4. Pick up some basic marketing skills. You could be the best writer out there in your niche and not make a dime, while a so-so writer is making a small fortune. Like it or not, being a writer involves a lot more than just writing. You're running a business (or "career"), and that involves administrative work, marketing, etc. If you can't handle the business side of being a writer, you'll have a heck of a time trying to up your earnings or recognition. Writing isn't a dumb luck game. You can take courses in marketing, pick up some textbooks for fundamentals, etc. Just learn the basics at a bare minimum. You need to establish your competitive advantage, and you need to know how to promote it.
  5. Get networking! The best freelance writing gigs and writers' markets aren't usually advertised. You won't find them posted on forums or freelance marketplaces or job search sites. Even the markets you'll find listed online are far from the whole lot. Keep in mind... the easier it was for you to find a gig or market listing, the easier it was for everyone else as well, and you'll have more competition to deal with. If you expect to earn high rates by hanging out on forums all day, you're in for a shocker. Get busy meeting other writers, editors, and others who can offer you referrals. Get to know industry professionals (especially local), so you can pitch them privately on services that you offer. If you lack the confidence to do that, start working on it. Again, writing is a business. If you want a career that's simply going to let you lock yourself away in your office, bedroom, or whatnot all day away from people, then stick to the low-rate gigs. Higher profile or private company work involves networking.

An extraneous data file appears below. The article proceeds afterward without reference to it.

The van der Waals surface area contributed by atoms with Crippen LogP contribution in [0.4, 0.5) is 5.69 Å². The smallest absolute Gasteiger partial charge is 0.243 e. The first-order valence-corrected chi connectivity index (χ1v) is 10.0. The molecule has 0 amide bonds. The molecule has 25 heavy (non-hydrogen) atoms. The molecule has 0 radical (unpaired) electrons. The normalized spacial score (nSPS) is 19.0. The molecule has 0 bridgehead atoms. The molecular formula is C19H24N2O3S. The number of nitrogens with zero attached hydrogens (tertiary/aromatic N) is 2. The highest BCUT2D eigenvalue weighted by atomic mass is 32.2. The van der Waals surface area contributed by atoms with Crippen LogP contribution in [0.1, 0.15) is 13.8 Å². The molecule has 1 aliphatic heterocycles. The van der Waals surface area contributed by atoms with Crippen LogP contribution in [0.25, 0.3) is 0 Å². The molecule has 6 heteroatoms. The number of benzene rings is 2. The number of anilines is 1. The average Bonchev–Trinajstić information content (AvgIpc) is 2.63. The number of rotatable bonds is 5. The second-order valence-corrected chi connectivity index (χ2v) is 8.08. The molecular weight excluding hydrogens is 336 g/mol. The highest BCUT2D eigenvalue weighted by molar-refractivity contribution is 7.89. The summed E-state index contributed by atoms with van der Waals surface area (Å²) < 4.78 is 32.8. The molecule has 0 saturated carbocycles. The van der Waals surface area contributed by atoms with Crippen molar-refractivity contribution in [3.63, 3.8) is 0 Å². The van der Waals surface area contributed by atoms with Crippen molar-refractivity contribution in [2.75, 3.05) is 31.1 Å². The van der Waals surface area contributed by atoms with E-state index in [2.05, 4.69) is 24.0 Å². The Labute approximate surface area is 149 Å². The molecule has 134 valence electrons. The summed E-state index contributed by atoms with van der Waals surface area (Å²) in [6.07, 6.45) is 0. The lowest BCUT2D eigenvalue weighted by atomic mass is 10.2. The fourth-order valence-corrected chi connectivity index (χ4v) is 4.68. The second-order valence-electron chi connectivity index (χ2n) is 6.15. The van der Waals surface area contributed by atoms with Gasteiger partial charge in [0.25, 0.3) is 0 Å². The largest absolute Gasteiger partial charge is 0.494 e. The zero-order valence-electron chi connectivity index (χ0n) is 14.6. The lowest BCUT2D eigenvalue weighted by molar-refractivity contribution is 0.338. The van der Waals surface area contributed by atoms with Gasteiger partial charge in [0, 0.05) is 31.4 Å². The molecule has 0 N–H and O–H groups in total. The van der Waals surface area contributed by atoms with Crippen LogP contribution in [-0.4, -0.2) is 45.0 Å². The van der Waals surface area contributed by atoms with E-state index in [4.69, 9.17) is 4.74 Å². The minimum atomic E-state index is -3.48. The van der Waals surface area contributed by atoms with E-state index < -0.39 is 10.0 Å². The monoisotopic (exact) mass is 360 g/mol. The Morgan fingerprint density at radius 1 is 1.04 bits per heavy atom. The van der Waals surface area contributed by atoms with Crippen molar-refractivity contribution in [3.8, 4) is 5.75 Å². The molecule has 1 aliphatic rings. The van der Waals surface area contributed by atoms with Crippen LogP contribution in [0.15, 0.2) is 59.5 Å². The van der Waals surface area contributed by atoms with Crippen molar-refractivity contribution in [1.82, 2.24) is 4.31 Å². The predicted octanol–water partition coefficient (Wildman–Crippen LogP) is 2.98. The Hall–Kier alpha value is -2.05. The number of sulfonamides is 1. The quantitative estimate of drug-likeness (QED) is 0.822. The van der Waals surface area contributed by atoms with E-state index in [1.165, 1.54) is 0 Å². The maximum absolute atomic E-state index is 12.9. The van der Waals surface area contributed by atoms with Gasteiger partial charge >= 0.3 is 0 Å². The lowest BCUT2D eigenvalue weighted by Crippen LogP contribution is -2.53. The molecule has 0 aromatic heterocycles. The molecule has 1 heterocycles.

6. Start your own blog or website. If you can demonstrate to publishers that you not only can write well on a subject, but that you know what appeals to their audience (and have the stats to back it up), you're well on your way to landing some higher paying freelance writing gigs. Your own site may not seem like a great portfolio piece, but it's often much better than a collection of really basic SEO content for sites no one knows about. Blogging about writing itself also happens to be an excellent way to network with other writers, and blogging can be a good starting point for establishing yourself as an expert in a niche.
  7. Subscribe to WritersMarket.com. It's cheap, and you'll earn the fee back generally just by landing one or two gigs at most. It's an excellent resource for finding online and offline writers' markets, including online consumer and trade publications in your niche that you may otherwise not know about.
  8. Always be honest, and don't simply serve as a "yes man." Like I said previously, you can't always make everyone happy. A lot of writers keep their mouths shut about writing and industry issues, because they're afraid they'll be viewed negatively. You'd be amazed at the difference between low-paying and high-paying clients and what can get you gigs. Given, know your industry on this one. For example, if you're writing for Christian publications, you may want to be a bit more reserved than someone looking to write for Rolling Stone. Honesty and bluntness can lead to quite a bit of work, and it works towards establishing and maintaining your reputation among clients and colleagues.

I'm sure you can think of other tips to share in teaching other writers how to get high paying freelance writing jobs, so feel free to comment. In the end, it's a case of the good old "dress for the job you want, and not the job you have." In this case, "dress" for the gig you want (act like you deserve the gigs, and do things to demonstrate that even before you have them). If you act like a typical $5 / article Web writer, constantly advertising cheap rates, turning out the same kind of content, etc. you'll never be looked at as anything else.